Severe traumatic brain injury treatment

Severe traumatic brain injury treatment

There are currently no established treatments for the underlying pathophysiology in TBI and while neuro-rehabilitation efforts are promising, there are currently is a lack of consensus regarding rehabilitation following TBI of any severity 1).

see Severe traumatic brain injury guidelines.

see also Pediatric traumatic brain injury guidelines.

Severe traumatic brain injury (TBI) is currently managed in the intensive care unit with a combined medical-surgical approach. Treatment aims to prevent additional brain damage and to optimise conditions for brain recovery. TBI is typically considered and treated as one pathological entity, although in fact it is a syndrome comprising a range of lesions that can require different therapies and physiological goals. Owing to advances in monitoring and imaging, there is now the potential to identify specific mechanisms of brain damage and to better target treatment to individuals or subsets of patients. Targeted treatment is especially relevant for elderly people-who now represent an increasing proportion of patients with TBI-as preinjury comorbidities and their therapies demand tailored management strategies. Progress in monitoring and in understanding pathophysiological mechanisms of TBI could change current management in the intensive care unit, enabling targeted interventions that could ultimately improve outcomes 2).

Monitoring

see Intracranial pressure monitoring for severe traumatic brain injury.

Hormonal replacement

Hormonal analysis should be considered in patients with moderate-to-severe traumatic brain injury, so that appropriate hormonal replacement can be done to optimize the clinical outcome 3).

Case series

Data from 729 severe traumatic brain injury patients admitted between 1996 and 2016 were used. Treatment was guided by controlling intracranial pressure and cerebral perfusion pressure according to a local protocol.

Cerebral perfusion pressurepressure reactivity index curves were fitted automatically using a previously published curve-fitting heuristic from the relationship between pressure reactivity index and cerebral perfusion pressure. The cerebral perfusion pressure values at which this “U-shaped curve” crossed the fixed threshold from intact to impaired pressure reactivity (pressure reactivity index = 0.3) were denoted automatically the “lower” and “upper” cerebral perfusion pressure limits of reactivity, respectively. The percentage of time with cerebral perfusion pressure below (%cerebral perfusion pressure < lower limit of reactivity), above (%cerebral perfusion pressure > upper limit of reactivity), or within these reactivity limits (%cerebral perfusion pressure within limits of reactivity) was calculated for each patient and compared across dichotomized Glasgow Outcome Scores. After adjusting for age, initial Glasgow Coma Scale, and mean intracranial pressure, percentage of time with cerebral perfusion pressure less than lower limit of reactivity was associated with unfavorable outcome (odds ratio %cerebral perfusion pressure < lower limit of reactivity, 1.04; 95% CI, 1.02-1.06; p < 0.001) and mortality (odds ratio, 1.06; 95% CI, 1.04-1.08; p < 0.001).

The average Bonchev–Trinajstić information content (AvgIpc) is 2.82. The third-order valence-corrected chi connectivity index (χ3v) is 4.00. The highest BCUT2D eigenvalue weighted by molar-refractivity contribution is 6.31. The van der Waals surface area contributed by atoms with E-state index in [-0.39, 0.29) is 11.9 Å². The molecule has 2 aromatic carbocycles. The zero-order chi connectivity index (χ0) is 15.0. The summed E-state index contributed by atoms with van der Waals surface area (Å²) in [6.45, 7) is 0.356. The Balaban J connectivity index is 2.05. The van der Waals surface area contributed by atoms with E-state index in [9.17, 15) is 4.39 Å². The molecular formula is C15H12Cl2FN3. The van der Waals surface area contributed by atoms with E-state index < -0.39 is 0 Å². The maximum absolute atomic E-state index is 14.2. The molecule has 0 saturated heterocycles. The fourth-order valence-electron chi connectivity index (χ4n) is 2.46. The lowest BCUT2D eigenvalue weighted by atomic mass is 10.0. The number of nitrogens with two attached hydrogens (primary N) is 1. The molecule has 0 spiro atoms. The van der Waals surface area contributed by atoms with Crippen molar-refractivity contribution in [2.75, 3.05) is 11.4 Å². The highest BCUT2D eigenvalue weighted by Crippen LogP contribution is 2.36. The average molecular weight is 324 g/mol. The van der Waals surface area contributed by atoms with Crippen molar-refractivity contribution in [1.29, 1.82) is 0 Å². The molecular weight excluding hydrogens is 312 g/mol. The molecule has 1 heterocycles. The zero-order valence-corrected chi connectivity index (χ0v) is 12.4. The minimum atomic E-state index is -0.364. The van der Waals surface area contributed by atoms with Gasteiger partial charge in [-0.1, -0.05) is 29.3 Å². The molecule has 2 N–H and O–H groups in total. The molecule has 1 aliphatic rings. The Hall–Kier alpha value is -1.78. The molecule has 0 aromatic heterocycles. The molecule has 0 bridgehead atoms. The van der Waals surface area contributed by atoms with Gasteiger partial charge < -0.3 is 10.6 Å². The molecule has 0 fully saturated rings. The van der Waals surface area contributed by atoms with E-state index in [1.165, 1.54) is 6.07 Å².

Individualized autoregulation-guided cerebral perfusion pressure management may be a plausible alternative to fixed cerebral perfusion pressure threshold management in severe traumatic brain injury patients. Prospective randomized research will help define which autoregulation-guided method is beneficial, safe, and most practical 4).

Medicaments

Despite the incidence of these injuries and their substantial socioeconomic implications, no specific pharmacological intervention is available for clinical use.

see Progesterone for acute traumatic brain injury.

see 21-aminosteroids for severe traumatic brain injury.

Neuroprotection

see Neuroprotection in traumatic Brain Injury

see Decompressive craniectomy for severe traumatic brain injury.

Cell-based therapies

Cell-based therapies are currently being investigated in treating neurotrauma due to their ability to secrete neurotrophic factors and anti-inflammatory cytokines that can regulate the hostile milieu associated with chronic neuroinflammation found in TBI. In tandem, the stimulation and mobilization of endogenous stem/progenitor cells from the bone marrow through granulocyte colony stimulating factor (G-CSF) poses as an attractive therapeutic intervention for chronic TBI.

The potential of a combined therapy of human umbilical cord blood cells (hUCB) and G-CSF at the acute stage of TBI to counteract the progressive secondary effects of chronic TBI using the controlled cortical impact model.